Along with government’s negligence to hold DUCSU election, we should not forget it is the university authority and other stakeholders who are equally responsible in the prolongation of this election. Otherwise why should not we raise question about last 28 years of apolitical campus and what have teachers (read certain group of teachers) done actually instead of being divided into blue and white group only? Can there be any option to justify the role of authority in the matter of only seven DUCSU elections in 48 years of independent Bangladesh? Can we deny that these very people are the successor of 1952, 1969, 1971, and 1990? Can’t they realise that their callousness and unconcerned stance has put the institution in an undemocratic condition where the country as a whole is severely sufferer as well? Joseph de Maistre, a French philosopher, once said, ‘Every nation gets the government it deserves’. And this is exactly true in the political context of Bangladesh because where pupils from highest institution fail to play their part then how come we deserve a better situation than this? Besides, being callous to politics or being apolitical does not mean being out of social connection at all because there is nothing purely apolitical. And here Otto Rene Castillo becomes relevant when he says, ‘One day / The apolitical intellectuals / Of our land / Will be interrogated / By the poorest of the people. / They will be asked what they did / While their community / Was extinguished, / Like a sweet fire, smell and alone.’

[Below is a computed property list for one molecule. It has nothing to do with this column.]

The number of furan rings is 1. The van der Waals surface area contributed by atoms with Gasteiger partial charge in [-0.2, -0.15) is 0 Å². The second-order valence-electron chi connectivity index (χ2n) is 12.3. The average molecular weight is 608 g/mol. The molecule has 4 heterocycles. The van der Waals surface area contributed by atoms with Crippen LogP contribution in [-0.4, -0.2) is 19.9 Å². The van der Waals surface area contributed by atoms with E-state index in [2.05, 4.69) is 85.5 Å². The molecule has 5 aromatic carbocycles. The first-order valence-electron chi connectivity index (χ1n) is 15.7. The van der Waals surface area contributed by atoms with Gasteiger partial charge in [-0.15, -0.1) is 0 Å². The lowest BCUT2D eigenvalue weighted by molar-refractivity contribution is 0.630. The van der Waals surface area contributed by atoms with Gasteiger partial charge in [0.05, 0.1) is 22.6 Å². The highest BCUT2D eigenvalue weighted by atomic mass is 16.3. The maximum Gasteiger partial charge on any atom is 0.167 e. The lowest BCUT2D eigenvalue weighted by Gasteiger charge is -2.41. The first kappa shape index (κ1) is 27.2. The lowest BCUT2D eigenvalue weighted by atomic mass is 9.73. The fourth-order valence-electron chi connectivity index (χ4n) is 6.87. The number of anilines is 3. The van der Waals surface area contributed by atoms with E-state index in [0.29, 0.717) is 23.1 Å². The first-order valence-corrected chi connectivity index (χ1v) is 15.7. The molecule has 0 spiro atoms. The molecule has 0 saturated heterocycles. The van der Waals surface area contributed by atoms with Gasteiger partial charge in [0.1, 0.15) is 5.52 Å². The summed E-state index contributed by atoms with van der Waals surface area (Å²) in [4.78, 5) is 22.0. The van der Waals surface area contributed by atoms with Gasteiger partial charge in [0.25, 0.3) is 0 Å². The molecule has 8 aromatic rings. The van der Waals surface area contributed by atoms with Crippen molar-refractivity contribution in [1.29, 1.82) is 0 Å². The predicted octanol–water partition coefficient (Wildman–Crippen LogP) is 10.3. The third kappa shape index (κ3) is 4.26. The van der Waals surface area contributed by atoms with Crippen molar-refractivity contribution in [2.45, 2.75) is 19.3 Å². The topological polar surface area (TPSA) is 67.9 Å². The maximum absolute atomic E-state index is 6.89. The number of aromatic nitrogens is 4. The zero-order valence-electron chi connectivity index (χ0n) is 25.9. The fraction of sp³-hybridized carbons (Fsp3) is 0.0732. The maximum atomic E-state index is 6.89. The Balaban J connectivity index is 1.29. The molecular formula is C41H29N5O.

There is a saying that herd of cattle does not break the line. It seems that students (read certain group of students) also have maintained this proverbial uniformity with their mentors. We can no way keep them out of criticism about their role in these years of ‘campus without election’. In the same way students should not forget that protest, revolution and independence are not the result of few groups either, rather it is the collaborative action of all by which we have achieved Bangla language as our mother tongue and Bangladesh as an independent country. Additionally, it should be kept in mind that dictators always intrude in the flow of proper going and it will continue to do so in future as well if there is not a new beginning, if there is absence of revolution against ‘establishment’. There would have been no 1952 and 1971 if students failed. Besides, our previous generation of students did not get frightened against Pakistani dictatorship, against bullet, against ox head bureaucracy, against state patronised goons, against inequality and injustice and now why should we? We should not take it seriously on what Obaidul Quader, minister of road transport and bridges, said about hall room and polling centre because this is how undemocratic establishment talks. Rather we should be serious about free and fair election at any cost. And this is not the case in Bangladesh only, in other parts of the world this intrusion by the power are there. As for example, University of Calcutta, Jawaharlal Nehru University and Jadavpur University are in that situation of ‘un-democracy’ where the pattern might be different but not the situation. Yet protests are there. Therefore, this coming DUCSU election can be a new beginning, a new sunrise against all the injustice, inequality, oppression, and domination because we have to keep in mind that when present falls, a broken down future can be a by-product and students never fall apart. And really, it should be and has to be a reclaiming of the legacy of 1952, 69, 71 and 1990 and this is what we deserve as a nation.

Abdullah Al Mamun is a student of Jadavpur University.